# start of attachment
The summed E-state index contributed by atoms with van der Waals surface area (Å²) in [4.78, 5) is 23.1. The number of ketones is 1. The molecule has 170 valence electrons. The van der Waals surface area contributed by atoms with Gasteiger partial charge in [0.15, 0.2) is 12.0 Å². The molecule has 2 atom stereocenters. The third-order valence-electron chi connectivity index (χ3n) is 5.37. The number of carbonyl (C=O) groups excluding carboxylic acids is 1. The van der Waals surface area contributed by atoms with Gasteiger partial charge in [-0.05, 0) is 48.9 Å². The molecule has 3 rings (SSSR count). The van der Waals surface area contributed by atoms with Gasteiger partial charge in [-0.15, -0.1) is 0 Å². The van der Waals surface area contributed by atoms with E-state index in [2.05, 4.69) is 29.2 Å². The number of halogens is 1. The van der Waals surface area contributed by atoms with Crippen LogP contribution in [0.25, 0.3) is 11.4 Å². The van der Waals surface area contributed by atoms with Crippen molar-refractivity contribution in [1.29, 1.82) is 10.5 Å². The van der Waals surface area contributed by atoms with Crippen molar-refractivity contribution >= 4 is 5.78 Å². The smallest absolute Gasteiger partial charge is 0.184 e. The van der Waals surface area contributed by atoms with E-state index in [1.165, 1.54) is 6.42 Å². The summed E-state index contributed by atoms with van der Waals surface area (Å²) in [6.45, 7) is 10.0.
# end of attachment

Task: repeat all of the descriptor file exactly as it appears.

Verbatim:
The summed E-state index contributed by atoms with van der Waals surface area (Å²) in [4.78, 5) is 23.1. The number of ketones is 1. The molecule has 170 valence electrons. The van der Waals surface area contributed by atoms with Gasteiger partial charge in [0.15, 0.2) is 12.0 Å². The molecule has 2 atom stereocenters. The third-order valence-electron chi connectivity index (χ3n) is 5.37. The number of carbonyl (C=O) groups excluding carboxylic acids is 1. The van der Waals surface area contributed by atoms with Gasteiger partial charge in [-0.05, 0) is 48.9 Å². The molecule has 3 rings (SSSR count). The van der Waals surface area contributed by atoms with Gasteiger partial charge in [-0.15, -0.1) is 0 Å². The van der Waals surface area contributed by atoms with E-state index in [2.05, 4.69) is 29.2 Å². The number of halogens is 1. The van der Waals surface area contributed by atoms with Crippen LogP contribution in [0.25, 0.3) is 11.4 Å². The van der Waals surface area contributed by atoms with Crippen molar-refractivity contribution in [1.29, 1.82) is 10.5 Å². The van der Waals surface area contributed by atoms with Crippen molar-refractivity contribution >= 4 is 5.78 Å². The smallest absolute Gasteiger partial charge is 0.184 e. The van der Waals surface area contributed by atoms with E-state index in [1.165, 1.54) is 6.42 Å². The summed E-state index contributed by atoms with van der Waals surface area (Å²) in [6.45, 7) is 10.0.